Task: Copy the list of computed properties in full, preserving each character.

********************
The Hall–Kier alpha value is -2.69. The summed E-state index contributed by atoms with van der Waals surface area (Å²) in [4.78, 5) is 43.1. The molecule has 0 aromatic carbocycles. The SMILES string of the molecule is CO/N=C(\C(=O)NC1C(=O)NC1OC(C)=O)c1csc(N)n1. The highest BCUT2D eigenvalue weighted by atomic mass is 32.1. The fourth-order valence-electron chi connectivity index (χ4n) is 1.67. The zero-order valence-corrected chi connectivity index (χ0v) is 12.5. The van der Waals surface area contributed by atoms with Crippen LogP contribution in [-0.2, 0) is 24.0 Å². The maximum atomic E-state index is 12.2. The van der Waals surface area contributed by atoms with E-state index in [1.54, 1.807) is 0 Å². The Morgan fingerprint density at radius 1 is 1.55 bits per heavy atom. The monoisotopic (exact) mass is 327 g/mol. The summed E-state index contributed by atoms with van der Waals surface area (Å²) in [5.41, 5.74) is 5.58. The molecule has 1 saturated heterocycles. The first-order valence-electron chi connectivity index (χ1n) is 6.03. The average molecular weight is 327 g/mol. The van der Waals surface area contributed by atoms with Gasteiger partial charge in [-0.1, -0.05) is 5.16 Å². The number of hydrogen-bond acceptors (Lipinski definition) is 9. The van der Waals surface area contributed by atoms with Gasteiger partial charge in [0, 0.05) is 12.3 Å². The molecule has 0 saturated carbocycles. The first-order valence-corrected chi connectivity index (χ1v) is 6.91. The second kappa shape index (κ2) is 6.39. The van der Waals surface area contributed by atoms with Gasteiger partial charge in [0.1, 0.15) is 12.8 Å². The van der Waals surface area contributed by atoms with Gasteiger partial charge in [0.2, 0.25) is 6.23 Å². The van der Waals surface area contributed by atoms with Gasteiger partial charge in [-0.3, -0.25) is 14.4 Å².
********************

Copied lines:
The Hall–Kier alpha value is -2.69. The summed E-state index contributed by atoms with van der Waals surface area (Å²) in [4.78, 5) is 43.1. The molecule has 0 aromatic carbocycles. The SMILES string of the molecule is CO/N=C(\C(=O)NC1C(=O)NC1OC(C)=O)c1csc(N)n1. The highest BCUT2D eigenvalue weighted by atomic mass is 32.1. The fourth-order valence-electron chi connectivity index (χ4n) is 1.67. The zero-order valence-corrected chi connectivity index (χ0v) is 12.5. The van der Waals surface area contributed by atoms with Crippen LogP contribution in [-0.2, 0) is 24.0 Å². The maximum atomic E-state index is 12.2. The van der Waals surface area contributed by atoms with E-state index in [1.54, 1.807) is 0 Å². The Morgan fingerprint density at radius 1 is 1.55 bits per heavy atom. The monoisotopic (exact) mass is 327 g/mol. The summed E-state index contributed by atoms with van der Waals surface area (Å²) in [5.41, 5.74) is 5.58. The molecule has 1 saturated heterocycles. The first-order valence-electron chi connectivity index (χ1n) is 6.03. The average molecular weight is 327 g/mol. The van der Waals surface area contributed by atoms with Gasteiger partial charge in [-0.1, -0.05) is 5.16 Å². The number of hydrogen-bond acceptors (Lipinski definition) is 9. The van der Waals surface area contributed by atoms with Gasteiger partial charge in [0, 0.05) is 12.3 Å². The molecule has 0 saturated carbocycles. The first-order valence-corrected chi connectivity index (χ1v) is 6.91. The second kappa shape index (κ2) is 6.39. The van der Waals surface area contributed by atoms with Gasteiger partial charge in [0.1, 0.15) is 12.8 Å². The van der Waals surface area contributed by atoms with Gasteiger partial charge in [0.2, 0.25) is 6.23 Å². The van der Waals surface area contributed by atoms with Gasteiger partial charge in [-0.3, -0.25) is 14.4 Å².